According to figures released today, last year's West Nile season was similar to the three seasons spanning 2004-2006, but not as bad as 2002 and 2003.
The most reliable way to track West Nile virus is by looking at the cases of neuroinvasive disease -- brain infections (encephalitis) and infections of the membranes surrounding the brain and spinal cord (meningitis). Because these infections are so serious, nearly all of them are recognized and reported to the CDC.
Neuroinvasive West Nile virus infections often result in lasting disability or death. One in 20 patients develops a polio-like paralysis that can be permanent.
In 2007, there were 1,227 cases of West Nile encephalitis and meningitis reported to the CDC. Sixty-three of these people were paralyzed. There were 117 deaths.
These numbers are similar to those seen in the previous three seasons, but not as bad as the record year of 2002, when there were nearly 3,000 cases of neuroinvasive West Nile virus infection and 284 deaths.
Because about seven out of 100 people who get West Nile infections get neuroinvasive disease, the CDC estimates that about 175,000 Americans got a West Nile virus infection in 2007.
There were 2,350 reported cases of West Nile fever, but because not all cases are reported, the CDC estimates that about 35,000 Americans came down with West Nile fever last summer.
The 2007 West Nile virus season started in June and peaked the first week of August. Cases began dropping sharply in September, and the season was all but over by November.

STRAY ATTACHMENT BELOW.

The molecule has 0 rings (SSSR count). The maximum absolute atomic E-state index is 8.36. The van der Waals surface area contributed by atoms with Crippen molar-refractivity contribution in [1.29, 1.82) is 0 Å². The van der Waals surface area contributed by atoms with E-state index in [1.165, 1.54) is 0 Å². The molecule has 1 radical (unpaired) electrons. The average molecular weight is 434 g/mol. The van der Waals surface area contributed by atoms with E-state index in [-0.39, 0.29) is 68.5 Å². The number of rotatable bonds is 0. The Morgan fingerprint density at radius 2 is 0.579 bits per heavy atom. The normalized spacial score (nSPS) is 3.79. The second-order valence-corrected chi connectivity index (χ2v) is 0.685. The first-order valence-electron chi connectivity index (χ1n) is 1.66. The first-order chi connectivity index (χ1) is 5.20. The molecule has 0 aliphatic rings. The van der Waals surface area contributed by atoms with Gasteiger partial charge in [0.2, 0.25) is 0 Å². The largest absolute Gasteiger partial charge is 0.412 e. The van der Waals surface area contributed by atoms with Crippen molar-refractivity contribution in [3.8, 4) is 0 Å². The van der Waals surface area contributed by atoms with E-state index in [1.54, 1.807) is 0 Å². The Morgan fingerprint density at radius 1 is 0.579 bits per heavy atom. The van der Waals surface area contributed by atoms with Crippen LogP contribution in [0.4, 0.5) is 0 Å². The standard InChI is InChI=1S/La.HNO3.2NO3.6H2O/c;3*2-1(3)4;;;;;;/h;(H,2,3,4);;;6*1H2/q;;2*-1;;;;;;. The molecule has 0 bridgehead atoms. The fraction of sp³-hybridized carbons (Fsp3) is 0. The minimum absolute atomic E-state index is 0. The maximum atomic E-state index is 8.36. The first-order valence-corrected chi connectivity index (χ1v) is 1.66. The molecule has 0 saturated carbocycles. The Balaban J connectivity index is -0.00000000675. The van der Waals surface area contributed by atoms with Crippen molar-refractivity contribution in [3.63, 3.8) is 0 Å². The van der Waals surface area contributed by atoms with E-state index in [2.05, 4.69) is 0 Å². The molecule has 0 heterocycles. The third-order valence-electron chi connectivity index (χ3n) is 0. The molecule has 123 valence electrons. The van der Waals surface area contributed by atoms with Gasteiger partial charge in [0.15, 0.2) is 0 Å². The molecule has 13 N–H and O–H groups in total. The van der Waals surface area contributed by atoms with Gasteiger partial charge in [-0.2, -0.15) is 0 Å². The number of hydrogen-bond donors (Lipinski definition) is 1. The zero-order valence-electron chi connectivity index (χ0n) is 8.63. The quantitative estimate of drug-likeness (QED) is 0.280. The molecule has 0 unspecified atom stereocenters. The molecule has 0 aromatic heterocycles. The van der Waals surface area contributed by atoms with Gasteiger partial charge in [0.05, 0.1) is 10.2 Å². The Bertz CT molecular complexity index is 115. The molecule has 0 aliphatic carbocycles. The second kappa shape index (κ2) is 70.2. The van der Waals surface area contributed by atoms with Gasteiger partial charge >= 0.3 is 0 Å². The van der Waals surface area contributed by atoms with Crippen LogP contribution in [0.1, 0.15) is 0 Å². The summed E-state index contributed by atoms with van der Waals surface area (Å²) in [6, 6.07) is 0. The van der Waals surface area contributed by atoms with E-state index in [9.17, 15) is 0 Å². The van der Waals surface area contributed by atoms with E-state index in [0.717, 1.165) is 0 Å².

The virus expanded its reach into 19 U.S. counties that had not previously reported the virus, and reappeared in 1,148 U.S. counties. The states where residents had the greatest chance of getting a West Nile virus infection were North Dakota, South Dakota, Wyoming, Montana, and Colorado.
This year's West Nile season is right on track. As of June 24, 13 cases had been reported from seven states. But there's no way to tell how bad a year it will be.
For example, even though the west-central states had the highest incidence of West Nile infections, Idaho had only 10 cases of neuroinvasive disease -- 93% fewer than the 139 cases that state reported in 2006.
Here's a hint on how to avoid West Nile virus infection: The mosquitoes that spread the infection tend to bite at dawn and dusk. Although you should protect yourself against mosquito bites whenever you're outside, it's smart not to take any chances during the early morning and early evening hours.
The CDC's recap of the 2007 West Nile virus season appears in the July 4 issue of Morbidity and Mortality Weekly Report.